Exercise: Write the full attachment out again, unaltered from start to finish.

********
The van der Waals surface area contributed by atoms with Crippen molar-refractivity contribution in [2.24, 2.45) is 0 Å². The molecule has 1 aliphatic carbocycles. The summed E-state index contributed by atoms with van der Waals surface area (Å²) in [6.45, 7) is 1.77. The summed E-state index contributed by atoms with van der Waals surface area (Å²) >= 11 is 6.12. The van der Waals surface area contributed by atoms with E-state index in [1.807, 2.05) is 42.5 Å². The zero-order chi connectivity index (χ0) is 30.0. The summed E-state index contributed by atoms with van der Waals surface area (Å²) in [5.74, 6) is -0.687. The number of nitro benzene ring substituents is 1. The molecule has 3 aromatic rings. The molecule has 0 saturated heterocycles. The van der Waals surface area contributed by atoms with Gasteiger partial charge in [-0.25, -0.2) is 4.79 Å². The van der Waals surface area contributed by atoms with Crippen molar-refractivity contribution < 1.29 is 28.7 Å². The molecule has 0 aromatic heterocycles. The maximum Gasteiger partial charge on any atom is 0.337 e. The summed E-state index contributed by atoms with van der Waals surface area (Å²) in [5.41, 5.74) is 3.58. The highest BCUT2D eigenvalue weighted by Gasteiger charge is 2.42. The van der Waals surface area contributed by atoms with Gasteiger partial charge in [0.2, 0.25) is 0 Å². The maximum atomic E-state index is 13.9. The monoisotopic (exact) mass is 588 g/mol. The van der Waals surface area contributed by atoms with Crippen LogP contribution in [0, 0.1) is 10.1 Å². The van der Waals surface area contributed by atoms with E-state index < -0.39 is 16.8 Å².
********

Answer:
The van der Waals surface area contributed by atoms with Crippen molar-refractivity contribution in [2.24, 2.45) is 0 Å². The molecule has 1 aliphatic carbocycles. The summed E-state index contributed by atoms with van der Waals surface area (Å²) in [6.45, 7) is 1.77. The summed E-state index contributed by atoms with van der Waals surface area (Å²) >= 11 is 6.12. The van der Waals surface area contributed by atoms with E-state index in [1.807, 2.05) is 42.5 Å². The zero-order chi connectivity index (χ0) is 30.0. The summed E-state index contributed by atoms with van der Waals surface area (Å²) in [5.74, 6) is -0.687. The number of nitro benzene ring substituents is 1. The molecule has 3 aromatic rings. The molecule has 0 saturated heterocycles. The van der Waals surface area contributed by atoms with Gasteiger partial charge in [-0.25, -0.2) is 4.79 Å². The van der Waals surface area contributed by atoms with Crippen molar-refractivity contribution < 1.29 is 28.7 Å². The molecule has 0 aromatic heterocycles. The maximum Gasteiger partial charge on any atom is 0.337 e. The summed E-state index contributed by atoms with van der Waals surface area (Å²) in [5.41, 5.74) is 3.58. The highest BCUT2D eigenvalue weighted by Gasteiger charge is 2.42. The van der Waals surface area contributed by atoms with Gasteiger partial charge in [0.2, 0.25) is 0 Å². The maximum atomic E-state index is 13.9. The monoisotopic (exact) mass is 588 g/mol. The van der Waals surface area contributed by atoms with Crippen LogP contribution in [0, 0.1) is 10.1 Å². The van der Waals surface area contributed by atoms with E-state index < -0.39 is 16.8 Å².